Foreign Policy Blogs

Super Storm Sandy Exposed Haiti’s Failed Reconstruction

Sandy’s aftermath

Transforming Haiti into a consumer nation, ultimately meant that a short-supplied world would force its population into mass starvation, a recurring nightmare Haitians are currently experiencing amid the recent global food crisis, which caused a wave of sporadic protests to erupt throughout the country last month.

Rampant inflation sent food prices hovering well beyond the nation’s reach, amplifying voices of discontent with the Martelly/Lamothe administration, seemingly unable to implement any sustainable solutions to Haiti’s deteriorating political and social climates. Appealing to the international community for immediate assistance, the Haitian government declared a month-long state of emergency one week after Sandy drenched the country, killing at least 64 people with dozens more still missing and damaged about 18,000 homes, including hospitals, schools and public buildings.

“According to preliminary estimates by Haitian Officials,” wrote Gabrielle Duchaine who reported on Sandy’s aftermath for La Presse, a Montreal daily. “70 percent of the crop that was ready for harvest in the South of the Country was destroyed, including bananas, beans, rice, avocado and corn.” She further indicated cattle were lost, as the estimated damaged surpassed $450 million. Some farmers reported losing 90 percent of their crops, which according to the United Nations shoved Haitians closer to a catastrophic food crisis. In fact, U.N. officials said 5 million people, 50 percent of the population, risked suffering food shortages with at least 2 million facing malnutrition.

Urging preventive measures from the international community, Bijay Kumar who is Head of Emergencies for ActionAid, a nongovernmental organization assisting farmers in Southern Haiti, drew a parallel between the Caribbean nation’s looming catastrophe and the widespread famine that recently slammed the Horn of Africa. “We have seen what happens when we do not act early enough,” cautioned Kumar. “The food crisis in the Horn of Africa in 2011 could have been averted if we had responded before it reached crisis point,” he recalled, adding, “We must not make the same mistake again in Haiti.” The early warning signs are there, reasoned Kumar, and the international community must pay attention to them, he insisted. However, the precarious food insecurity is no new phenomenon to Haitians.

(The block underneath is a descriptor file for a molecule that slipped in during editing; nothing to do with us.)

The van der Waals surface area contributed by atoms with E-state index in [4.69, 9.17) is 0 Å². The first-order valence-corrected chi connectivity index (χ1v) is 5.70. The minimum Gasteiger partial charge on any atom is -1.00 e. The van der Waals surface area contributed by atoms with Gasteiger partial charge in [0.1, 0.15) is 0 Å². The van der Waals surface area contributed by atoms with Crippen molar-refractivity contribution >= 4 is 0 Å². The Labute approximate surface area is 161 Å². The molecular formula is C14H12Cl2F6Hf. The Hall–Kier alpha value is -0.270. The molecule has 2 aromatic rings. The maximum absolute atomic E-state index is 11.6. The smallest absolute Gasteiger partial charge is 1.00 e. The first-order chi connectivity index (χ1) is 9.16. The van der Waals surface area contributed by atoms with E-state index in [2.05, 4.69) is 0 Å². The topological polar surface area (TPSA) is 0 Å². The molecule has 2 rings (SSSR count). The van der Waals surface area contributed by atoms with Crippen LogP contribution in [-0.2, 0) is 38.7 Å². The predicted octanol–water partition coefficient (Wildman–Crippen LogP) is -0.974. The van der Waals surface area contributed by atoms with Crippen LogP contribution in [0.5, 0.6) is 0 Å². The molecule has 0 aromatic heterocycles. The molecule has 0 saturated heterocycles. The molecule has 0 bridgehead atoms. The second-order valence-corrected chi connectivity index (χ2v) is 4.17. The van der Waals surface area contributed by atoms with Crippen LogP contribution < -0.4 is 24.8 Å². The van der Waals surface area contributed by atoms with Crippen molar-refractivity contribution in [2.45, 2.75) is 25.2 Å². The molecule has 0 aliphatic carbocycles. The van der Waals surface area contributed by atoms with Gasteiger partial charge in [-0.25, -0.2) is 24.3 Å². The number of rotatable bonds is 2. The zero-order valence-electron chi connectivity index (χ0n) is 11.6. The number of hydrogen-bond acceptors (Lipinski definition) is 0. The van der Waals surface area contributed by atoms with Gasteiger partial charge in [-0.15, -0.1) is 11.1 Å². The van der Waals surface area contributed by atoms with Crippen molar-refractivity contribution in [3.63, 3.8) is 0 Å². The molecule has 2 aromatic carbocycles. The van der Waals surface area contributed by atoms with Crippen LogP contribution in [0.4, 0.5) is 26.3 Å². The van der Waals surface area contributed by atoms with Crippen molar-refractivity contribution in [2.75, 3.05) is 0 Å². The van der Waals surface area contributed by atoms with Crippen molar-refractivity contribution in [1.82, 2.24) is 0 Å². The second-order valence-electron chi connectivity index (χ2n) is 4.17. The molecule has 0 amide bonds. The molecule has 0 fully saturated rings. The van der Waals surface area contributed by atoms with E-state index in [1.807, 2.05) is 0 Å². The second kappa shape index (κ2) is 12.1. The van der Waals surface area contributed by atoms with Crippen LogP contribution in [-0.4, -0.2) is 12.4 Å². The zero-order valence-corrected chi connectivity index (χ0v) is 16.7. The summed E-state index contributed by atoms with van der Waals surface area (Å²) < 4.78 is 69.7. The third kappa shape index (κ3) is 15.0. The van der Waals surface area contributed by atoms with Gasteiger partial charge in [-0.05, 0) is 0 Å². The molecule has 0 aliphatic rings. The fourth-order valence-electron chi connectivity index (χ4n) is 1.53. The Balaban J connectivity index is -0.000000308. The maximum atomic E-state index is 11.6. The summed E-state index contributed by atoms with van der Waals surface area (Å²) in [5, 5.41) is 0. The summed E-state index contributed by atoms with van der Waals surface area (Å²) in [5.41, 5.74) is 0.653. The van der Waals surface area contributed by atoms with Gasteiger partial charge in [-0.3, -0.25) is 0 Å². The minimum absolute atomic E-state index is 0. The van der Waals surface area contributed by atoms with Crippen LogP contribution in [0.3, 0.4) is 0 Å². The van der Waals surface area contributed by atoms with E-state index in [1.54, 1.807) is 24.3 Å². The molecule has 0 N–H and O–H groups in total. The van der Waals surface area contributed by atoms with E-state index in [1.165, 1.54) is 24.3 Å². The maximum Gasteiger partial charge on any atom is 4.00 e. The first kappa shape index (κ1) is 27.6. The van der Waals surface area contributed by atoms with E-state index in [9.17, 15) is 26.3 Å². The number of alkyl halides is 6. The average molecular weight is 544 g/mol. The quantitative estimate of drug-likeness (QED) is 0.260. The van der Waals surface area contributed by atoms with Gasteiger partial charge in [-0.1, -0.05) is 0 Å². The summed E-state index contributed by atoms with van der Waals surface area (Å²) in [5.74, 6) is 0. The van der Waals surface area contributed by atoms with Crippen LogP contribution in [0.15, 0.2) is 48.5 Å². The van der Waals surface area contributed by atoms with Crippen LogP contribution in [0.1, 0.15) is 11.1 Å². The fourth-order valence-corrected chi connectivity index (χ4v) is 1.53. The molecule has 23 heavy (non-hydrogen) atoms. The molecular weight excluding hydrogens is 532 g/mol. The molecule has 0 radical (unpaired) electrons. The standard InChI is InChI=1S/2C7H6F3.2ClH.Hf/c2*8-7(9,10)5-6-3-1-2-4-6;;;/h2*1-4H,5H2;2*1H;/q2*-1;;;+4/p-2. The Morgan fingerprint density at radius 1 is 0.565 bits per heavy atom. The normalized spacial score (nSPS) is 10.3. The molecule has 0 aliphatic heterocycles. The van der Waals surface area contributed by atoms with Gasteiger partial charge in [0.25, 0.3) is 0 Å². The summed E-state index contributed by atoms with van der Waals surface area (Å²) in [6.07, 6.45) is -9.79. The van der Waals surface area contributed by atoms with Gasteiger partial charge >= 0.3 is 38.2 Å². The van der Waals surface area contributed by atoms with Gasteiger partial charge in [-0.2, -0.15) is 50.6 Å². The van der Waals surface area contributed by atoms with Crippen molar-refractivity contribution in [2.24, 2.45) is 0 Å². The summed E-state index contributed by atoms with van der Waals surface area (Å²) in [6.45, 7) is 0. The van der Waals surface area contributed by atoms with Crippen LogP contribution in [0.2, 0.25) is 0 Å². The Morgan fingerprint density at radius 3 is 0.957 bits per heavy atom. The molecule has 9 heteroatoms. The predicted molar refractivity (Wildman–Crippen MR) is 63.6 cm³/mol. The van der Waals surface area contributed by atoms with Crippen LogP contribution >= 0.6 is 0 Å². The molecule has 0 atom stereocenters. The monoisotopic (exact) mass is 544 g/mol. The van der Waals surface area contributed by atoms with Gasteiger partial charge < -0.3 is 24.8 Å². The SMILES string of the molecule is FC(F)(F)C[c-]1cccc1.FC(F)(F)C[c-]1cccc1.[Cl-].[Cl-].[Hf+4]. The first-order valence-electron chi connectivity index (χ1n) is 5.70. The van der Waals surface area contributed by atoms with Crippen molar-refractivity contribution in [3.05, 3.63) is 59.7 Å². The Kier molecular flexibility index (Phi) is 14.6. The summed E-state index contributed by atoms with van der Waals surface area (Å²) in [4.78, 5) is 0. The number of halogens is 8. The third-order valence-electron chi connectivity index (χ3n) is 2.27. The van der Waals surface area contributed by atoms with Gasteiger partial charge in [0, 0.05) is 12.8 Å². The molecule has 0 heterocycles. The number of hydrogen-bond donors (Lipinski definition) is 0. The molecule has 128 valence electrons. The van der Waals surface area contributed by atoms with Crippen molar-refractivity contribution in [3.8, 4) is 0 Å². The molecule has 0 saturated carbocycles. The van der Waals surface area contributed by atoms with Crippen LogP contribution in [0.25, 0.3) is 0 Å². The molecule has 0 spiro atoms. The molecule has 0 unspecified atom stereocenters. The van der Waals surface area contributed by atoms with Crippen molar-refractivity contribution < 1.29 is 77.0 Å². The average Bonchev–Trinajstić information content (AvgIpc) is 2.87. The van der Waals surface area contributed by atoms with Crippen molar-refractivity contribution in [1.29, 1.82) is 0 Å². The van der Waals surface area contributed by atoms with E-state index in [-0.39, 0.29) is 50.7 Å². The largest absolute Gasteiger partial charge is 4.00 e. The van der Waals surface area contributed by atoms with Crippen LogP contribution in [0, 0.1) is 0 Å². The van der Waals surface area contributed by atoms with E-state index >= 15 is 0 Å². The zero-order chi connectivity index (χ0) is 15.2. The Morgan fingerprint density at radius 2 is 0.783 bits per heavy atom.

Sandy survivors navigating through flood waters

Those early warning signs Kumar alluded to, precursors to Haiti’s infamous food riots, were present in 2008, yet failed to prevent the country’s free fall into the pits of chaos and instability that resulted into considerable loss of life, instilled a climate of fear and caused extensive property damage.  Nationwide mobilizations to protest skyrocketing food prices ignited around the country, as protesters clashed with the police and U.N. troops, looted stores, burned tires and blocked national highways. The international media’s subsequent characterization reduced Haiti to a dangerous, violent and hopeless place where people eat salty mud cookies.

More than four years after the Haiti Food Riots, 2013 promised to be yet another disastrous year for Haitians, as the U.N. predicts widespread famine, in spite the international community’s commitment to provide massive aid to rebuild the country, following the monstrous 2010 earthquake that killed an estimated 310,000 people and displaced more than 1.5 million others.

Even more alarming, the International Federation for Human Rights (FIDH) published a new report earlier this month that cited persisting food insecurity among many factors threatening human security in Haiti. Commenting on the report, Souhayr Belhassen, FIDH’s president, said, “In the short term, public policy cannot guarantee the people’s access to fundamental rights, particularly their rights to housing, food, healthcare and education,” an extremely precarious situation Hurricane Sandy exacerbated last month.